EcoTools’ Biodegradable Makeup Sponge Blends Like A Dream

Makeup sponges aren’t single use like plastic straws and paper towels, but your beloved blending tools still end up in landfills when you toss them out after they start to crack and crumble.

Along with your other favorite beauty tools like eye makeup remover pads, the makeup sponge is getting a green makeover too. EcoTools has just launched the first 100% certified biodegradable makeup sponge. 

While there are plant-based sponges on the market that cut down carbon emissions and water waste during the production process, EcoTools has taken things one step further with its Bioblender, which can be planted into the ground once it’s time to part ways with it. (It’s kind of like a funeral for your go-to makeup tool.)

To shop: $6; ulta.com

The violet sponge is made with five bio-based ingredients including water, corn, bionanopol, natural preserve, and natural pigments. According to the brand, BioBlender reduces 59,270 pounds of single-use waste in its creation and use. The packaging is made with sustainability in mind, too. It comes in a FSC-certified biodegradable paper box printed with soy ink.

https://www.instagram.com/p/CMgC6OUhHyu/

As for the actual sponge, it has a patented hybrid shape with three different edges. The triangular edge is great for swiping on cream bronzer or getting into the contours of your face. The round tip is ideal for tapping product onto large areas like foundation or blush, for example.

Using BioBlender is no different than any other sponge because it blends like a dream. I like to use to triangular tip to layer on blush and concealer where I want to intensify coverage. Then, I flip it over and tap the product in with the sponge for a seamless finish — no streaky blush stripes here!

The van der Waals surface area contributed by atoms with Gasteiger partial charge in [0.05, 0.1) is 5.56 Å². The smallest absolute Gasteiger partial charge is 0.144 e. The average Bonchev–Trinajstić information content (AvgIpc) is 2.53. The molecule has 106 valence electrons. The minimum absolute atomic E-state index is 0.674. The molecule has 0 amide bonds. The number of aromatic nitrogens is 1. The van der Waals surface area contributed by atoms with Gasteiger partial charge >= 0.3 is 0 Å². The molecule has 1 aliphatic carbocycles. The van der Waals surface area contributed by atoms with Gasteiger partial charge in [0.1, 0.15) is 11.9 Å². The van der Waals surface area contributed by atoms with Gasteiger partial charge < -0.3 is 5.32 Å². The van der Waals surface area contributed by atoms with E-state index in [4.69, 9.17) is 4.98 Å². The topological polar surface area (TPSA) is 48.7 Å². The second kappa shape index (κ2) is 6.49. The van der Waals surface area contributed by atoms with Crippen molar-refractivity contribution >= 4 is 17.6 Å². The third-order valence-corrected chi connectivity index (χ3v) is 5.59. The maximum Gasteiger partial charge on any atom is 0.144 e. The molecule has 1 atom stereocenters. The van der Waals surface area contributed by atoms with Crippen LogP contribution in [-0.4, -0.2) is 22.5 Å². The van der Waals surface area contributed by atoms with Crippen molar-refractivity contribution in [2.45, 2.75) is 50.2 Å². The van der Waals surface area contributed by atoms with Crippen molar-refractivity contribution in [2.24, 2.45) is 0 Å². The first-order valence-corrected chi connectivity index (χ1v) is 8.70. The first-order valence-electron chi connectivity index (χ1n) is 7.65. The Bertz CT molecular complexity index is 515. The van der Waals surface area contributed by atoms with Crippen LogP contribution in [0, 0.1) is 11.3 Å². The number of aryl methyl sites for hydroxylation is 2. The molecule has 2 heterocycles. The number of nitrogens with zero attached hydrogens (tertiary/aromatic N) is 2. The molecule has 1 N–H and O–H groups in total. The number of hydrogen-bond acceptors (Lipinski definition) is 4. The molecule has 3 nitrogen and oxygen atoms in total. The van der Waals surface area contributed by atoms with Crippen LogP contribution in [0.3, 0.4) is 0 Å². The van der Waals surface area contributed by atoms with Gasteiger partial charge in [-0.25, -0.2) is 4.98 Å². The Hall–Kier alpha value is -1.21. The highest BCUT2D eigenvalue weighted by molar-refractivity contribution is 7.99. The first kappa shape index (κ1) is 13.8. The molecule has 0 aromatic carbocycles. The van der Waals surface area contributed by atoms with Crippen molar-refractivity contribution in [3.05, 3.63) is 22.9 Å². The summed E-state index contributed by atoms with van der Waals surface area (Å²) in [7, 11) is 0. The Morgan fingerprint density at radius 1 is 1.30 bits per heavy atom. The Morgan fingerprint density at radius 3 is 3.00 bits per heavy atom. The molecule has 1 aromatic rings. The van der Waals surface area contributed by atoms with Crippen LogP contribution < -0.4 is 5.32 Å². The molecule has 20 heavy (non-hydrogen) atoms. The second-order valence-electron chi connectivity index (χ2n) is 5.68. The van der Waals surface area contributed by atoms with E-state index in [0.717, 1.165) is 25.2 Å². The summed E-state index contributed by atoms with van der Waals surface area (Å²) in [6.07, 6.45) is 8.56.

It’s arguable that this sponge is the hardest working makeup tool out there, because once it’s retired from blending your makeup and you plant it in soil or throw it in your compost, its work doesn’t stop.

INSTYLE article

6 Ways to Make Your Foundation Look Like a Second Skin

Parisian makeup artist Violette’s top secret for how to apply foundation? Execute it without a trace. “I want people to say, ‘Oh my god, your skin looks amazing!’ not, ‘Your foundation is so great,'” she explains. And while finding the perfect formula is half the battle, once you have it, making like Houdini and ensuring it vanishes into your complexion is just as crucial. Here, three in-demand makeup artists share their fine-tuned tips for how to apply foundation and achieve that ever-elusive, second-skin finish.

Create a Glowing Canvas

Clean and moisturized skin is a no-brainer, but to really supercharge your glow, begin with a hydrating mask and follow it up with a lymphatic facial massage. When makeup artist Nina Park works with clients such as Zoë Kravitz and Bella Hadid, she begins with a sheet mask specifically targeted to their skin type, with ingredients such as rose to combat oiliness, aloe to treat dryness, and green tea to soothe inflammation. After masking, gently massage your moisturizer into the skin to boost circulation and reduce puffiness. “It creates a natural flush that makes the face look more awake,” says makeup artist Kira Nasrat, who helps give Jessica Alba that perpetually luminous complexion.

Prime as Needed